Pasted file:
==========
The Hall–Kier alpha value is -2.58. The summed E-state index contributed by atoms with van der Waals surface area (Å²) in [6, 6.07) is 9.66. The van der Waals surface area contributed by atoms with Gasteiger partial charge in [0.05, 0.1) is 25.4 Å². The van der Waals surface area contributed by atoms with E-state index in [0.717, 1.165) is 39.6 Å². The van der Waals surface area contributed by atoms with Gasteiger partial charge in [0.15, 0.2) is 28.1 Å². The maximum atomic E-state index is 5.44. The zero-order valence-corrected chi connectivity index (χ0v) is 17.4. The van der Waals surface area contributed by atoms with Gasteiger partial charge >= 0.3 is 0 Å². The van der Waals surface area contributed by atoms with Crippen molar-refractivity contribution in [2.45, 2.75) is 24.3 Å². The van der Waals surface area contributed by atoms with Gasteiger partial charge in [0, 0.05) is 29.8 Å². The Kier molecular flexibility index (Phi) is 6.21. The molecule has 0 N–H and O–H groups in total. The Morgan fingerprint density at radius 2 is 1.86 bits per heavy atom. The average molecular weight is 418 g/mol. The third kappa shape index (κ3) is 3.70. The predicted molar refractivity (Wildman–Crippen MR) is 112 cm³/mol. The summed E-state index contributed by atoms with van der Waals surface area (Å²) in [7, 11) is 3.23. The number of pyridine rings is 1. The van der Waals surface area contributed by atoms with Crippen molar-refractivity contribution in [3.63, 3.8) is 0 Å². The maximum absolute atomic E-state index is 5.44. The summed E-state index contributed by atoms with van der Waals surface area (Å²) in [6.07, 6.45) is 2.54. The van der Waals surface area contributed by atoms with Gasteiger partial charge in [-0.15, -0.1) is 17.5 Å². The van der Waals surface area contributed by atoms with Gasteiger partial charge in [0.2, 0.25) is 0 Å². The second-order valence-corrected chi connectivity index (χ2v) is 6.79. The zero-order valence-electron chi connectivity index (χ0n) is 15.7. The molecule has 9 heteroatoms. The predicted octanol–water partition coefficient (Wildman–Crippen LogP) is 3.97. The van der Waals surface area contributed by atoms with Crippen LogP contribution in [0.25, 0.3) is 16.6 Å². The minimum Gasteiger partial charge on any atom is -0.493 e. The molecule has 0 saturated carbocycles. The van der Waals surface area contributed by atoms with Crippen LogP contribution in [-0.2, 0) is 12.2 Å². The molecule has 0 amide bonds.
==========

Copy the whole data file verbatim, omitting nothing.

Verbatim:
The Hall–Kier alpha value is -2.58. The summed E-state index contributed by atoms with van der Waals surface area (Å²) in [6, 6.07) is 9.66. The van der Waals surface area contributed by atoms with Gasteiger partial charge in [0.05, 0.1) is 25.4 Å². The van der Waals surface area contributed by atoms with E-state index in [0.717, 1.165) is 39.6 Å². The van der Waals surface area contributed by atoms with Gasteiger partial charge in [0.15, 0.2) is 28.1 Å². The maximum atomic E-state index is 5.44. The zero-order valence-corrected chi connectivity index (χ0v) is 17.4. The van der Waals surface area contributed by atoms with Gasteiger partial charge >= 0.3 is 0 Å². The van der Waals surface area contributed by atoms with Crippen molar-refractivity contribution in [2.45, 2.75) is 24.3 Å². The van der Waals surface area contributed by atoms with Gasteiger partial charge in [0, 0.05) is 29.8 Å². The Kier molecular flexibility index (Phi) is 6.21. The molecule has 0 N–H and O–H groups in total. The Morgan fingerprint density at radius 2 is 1.86 bits per heavy atom. The average molecular weight is 418 g/mol. The third kappa shape index (κ3) is 3.70. The predicted molar refractivity (Wildman–Crippen MR) is 112 cm³/mol. The summed E-state index contributed by atoms with van der Waals surface area (Å²) in [7, 11) is 3.23. The number of pyridine rings is 1. The van der Waals surface area contributed by atoms with Crippen molar-refractivity contribution in [3.63, 3.8) is 0 Å². The maximum absolute atomic E-state index is 5.44. The summed E-state index contributed by atoms with van der Waals surface area (Å²) in [6.07, 6.45) is 2.54. The van der Waals surface area contributed by atoms with Gasteiger partial charge in [-0.15, -0.1) is 17.5 Å². The van der Waals surface area contributed by atoms with Gasteiger partial charge in [0.2, 0.25) is 0 Å². The second-order valence-corrected chi connectivity index (χ2v) is 6.79. The zero-order valence-electron chi connectivity index (χ0n) is 15.7. The molecule has 9 heteroatoms. The predicted octanol–water partition coefficient (Wildman–Crippen LogP) is 3.97. The van der Waals surface area contributed by atoms with Crippen LogP contribution in [0.25, 0.3) is 16.6 Å². The minimum Gasteiger partial charge on any atom is -0.493 e. The molecule has 0 saturated carbocycles. The van der Waals surface area contributed by atoms with Crippen LogP contribution in [-0.2, 0) is 12.2 Å². The molecule has 0 amide bonds.